Paul J. Selva, vice chairman of the Joint Chiefs of Staff, answers a question at the Brookings Institution in Washington, D.C., Jan. 21, 2016.
The Center for 21st Century Security and Intelligence
hosted the event, which focused on efforts to keep the armed forces at the forefront of innovation.
WASHINGTON - The military, the people of the United States and the people of the world need to understand the profound impacts of technologies on the horizon today, the vice chairman of the Joint Chiefs of Staff
said at the Brookings Institution
here this morning.
Air Force Gen.
Paul J. Selva
told a packed room that the world will be facing the "Terminator Conundrum" sooner rather than later, and that now is the time to discuss the affects new technologies will have on the nation and on warfare.
"You and I are on the cusp of being able to own cars that will drive themselves," Selva
"The technology exists today.
Some of us in this room own cars that park themselves, and they do a substantially better job than we do."
Always a Human in the Loop
The military has proven it can build and field unmanned underwater, aerial and ground vehicles, Selva
said, there is always a human in the loop - a remotely piloted vehicle still has a human pushing the buttons to fly the vehicle somewhere.
"We can actually build autonomous vehicles in every one of those categories," the general said, "and that brings us to the cusp of questions about whether we are willing to have unmanned, autonomous systems that can launch on an enemy."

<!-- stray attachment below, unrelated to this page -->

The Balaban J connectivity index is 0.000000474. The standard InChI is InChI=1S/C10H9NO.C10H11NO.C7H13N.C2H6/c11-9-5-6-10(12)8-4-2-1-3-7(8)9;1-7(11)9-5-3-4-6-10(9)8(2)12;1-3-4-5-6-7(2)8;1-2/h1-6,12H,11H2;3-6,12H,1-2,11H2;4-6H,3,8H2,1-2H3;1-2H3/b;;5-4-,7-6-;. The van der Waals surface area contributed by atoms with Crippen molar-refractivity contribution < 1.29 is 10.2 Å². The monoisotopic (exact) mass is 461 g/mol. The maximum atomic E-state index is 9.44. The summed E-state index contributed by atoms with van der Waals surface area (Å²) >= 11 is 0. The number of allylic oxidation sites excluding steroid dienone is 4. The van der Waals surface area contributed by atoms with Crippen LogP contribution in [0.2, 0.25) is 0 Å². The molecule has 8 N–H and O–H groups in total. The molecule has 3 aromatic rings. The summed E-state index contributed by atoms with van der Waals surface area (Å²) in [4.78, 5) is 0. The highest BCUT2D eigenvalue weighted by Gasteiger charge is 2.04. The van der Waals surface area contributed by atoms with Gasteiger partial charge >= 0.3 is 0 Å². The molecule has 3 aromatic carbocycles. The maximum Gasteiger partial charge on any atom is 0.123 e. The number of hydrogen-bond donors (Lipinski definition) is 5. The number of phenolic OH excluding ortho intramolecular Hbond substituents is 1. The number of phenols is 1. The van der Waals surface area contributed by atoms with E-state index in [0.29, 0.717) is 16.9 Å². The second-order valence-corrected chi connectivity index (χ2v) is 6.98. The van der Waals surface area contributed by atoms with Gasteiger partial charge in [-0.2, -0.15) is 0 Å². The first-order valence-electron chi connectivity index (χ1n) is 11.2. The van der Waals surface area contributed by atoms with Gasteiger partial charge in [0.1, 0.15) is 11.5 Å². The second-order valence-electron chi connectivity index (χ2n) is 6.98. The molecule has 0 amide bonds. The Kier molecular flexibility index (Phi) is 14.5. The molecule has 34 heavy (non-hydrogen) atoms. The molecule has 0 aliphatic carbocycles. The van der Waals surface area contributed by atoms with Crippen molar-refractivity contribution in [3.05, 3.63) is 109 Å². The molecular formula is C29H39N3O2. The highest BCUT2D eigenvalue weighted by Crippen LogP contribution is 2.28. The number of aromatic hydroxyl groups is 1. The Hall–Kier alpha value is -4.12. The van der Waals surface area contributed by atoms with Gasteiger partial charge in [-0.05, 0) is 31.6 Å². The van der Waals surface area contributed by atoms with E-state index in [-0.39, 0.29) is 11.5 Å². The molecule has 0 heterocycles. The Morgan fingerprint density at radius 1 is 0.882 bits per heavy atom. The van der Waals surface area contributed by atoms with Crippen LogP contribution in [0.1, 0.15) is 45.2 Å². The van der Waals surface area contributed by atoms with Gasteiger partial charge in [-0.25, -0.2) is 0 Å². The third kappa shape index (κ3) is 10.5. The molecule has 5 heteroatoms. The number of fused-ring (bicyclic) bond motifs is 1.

called this a huge technology question that all people will to wrestle with.
There are huge ethical implications, implications for the laws of war and implications that the vice chairman said he
calls the "Terminator Conundrum."
These are the problems that must be addressed in the technology sector, Selva
pointed out that the sea mine that detonates when it hears a certain signature still has humans who write the code and tell the mine when it is permitted to detonate.
The Deep Learning Concept
"Deep learning" is a concept that is bandied about in technology companies, and it is also being looked at within the Defense Department, Selva
"We both have a requirement to sort some of the largest databases in the world," he